Having quit the National Advisory Council (NAC), Aruna Roy of the Mazdoor Kisan Sangharsh Samiti (MKSS) will intensify the movement to get minimum wages countrywide under the Mahatma Gandhi National Rural Employment Guarantee Act and a Rs 1,000 a month pension for unorganised labourers. She will also press the government to make it mandatory to have a pre-legislation process for all bills that the government proposes to introduce in Parliament. Roy is enthusiastic about the pre-legislative process.
According to the proposal that is being discussed in the NAC, the only opportunity that Indian citizens have to present their views on legislations in the making is either through the Members of Parliament (MPs) or if they are called to the Standing Committees. The discussion paper says that of the 157 Bills introduced in the 15th Lok Sabha (July 2009 till Budget 2012), 51 were not referred to the Standing Committees for consideration.
In 2009, only 16 per cent of the total Parliamentary time was spent on legislative business. Twenty-seven per cent of the total Bills passed in 2009 by Lok Sabha were discussed for less than five minutes and only five Bills passed by the Lok Sabha in 2009 were debated for more than three hours.
“There are many instances when citizens have had no opportunity to provide feedback on crucial legislation affecting their lives,” says the draft paper.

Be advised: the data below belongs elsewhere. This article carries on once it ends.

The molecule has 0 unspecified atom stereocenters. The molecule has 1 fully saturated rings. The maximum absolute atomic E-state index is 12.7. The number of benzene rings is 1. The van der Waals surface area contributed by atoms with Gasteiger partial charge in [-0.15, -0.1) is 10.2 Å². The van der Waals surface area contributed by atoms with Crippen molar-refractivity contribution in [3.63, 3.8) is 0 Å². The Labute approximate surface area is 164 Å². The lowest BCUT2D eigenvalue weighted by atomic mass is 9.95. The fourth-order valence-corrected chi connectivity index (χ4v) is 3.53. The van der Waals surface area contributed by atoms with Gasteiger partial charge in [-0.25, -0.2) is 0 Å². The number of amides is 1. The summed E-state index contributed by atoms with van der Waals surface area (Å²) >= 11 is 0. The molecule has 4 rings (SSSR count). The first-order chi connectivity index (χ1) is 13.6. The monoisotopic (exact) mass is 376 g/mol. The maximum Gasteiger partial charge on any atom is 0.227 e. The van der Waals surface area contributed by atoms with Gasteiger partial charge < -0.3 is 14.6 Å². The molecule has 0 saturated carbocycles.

Roy says NAC Chairperson Sonia Gandhi is likely to write to Prime Minister Manmohan Singh about this problem and suggest that all ministries should widely disseminate a Statement of Essential Objectives and Principles, on the basis of which they will draft legislation. This will be kept in the public domain for 45 days and proactively shared with the public. The NAC says the statement must explain as simply as possible why the legislation is necessary, its essential elements, its broad financial implications and the impact of the legislation on the environment, fundamental rights and lives and livelihood of the people. After sifting through the suggestions made by the people, the ministry must draw up the legislation (Bill) which must be kept in the public domain for another 90 days. The response of the stakeholders and ministries must go to the Cabinet along with the draft Bill. This could, then, be introduced.
This must apply to amendments to legislation as well as the actual legislation/ordinance. For instance, the Armed Forces Special Powers Act might not have been opposed so violently if the pre-legislation process was in force, says Roy.
Her support to other proposals is equally interesting. The suggestion that the government pay Rs 1,000 a month to all unorganised labourers above 60, is currently being debated in the Group of Ministers on Labour.
Roy says she quit the NAC because “I am an activist and my organisation has asked me to revert to my activist role”.
“Today, I want to be fully involved with activism because my constituency is the poor of the country and they have a lot of issues, which need total attention. And we want full accountability from the government in the few months that are left to them that they should now give us the Food Security Act. They will have to implement all the accountability legislations and many other pending decisions and we also want guarantee of minimum wages,” she adds.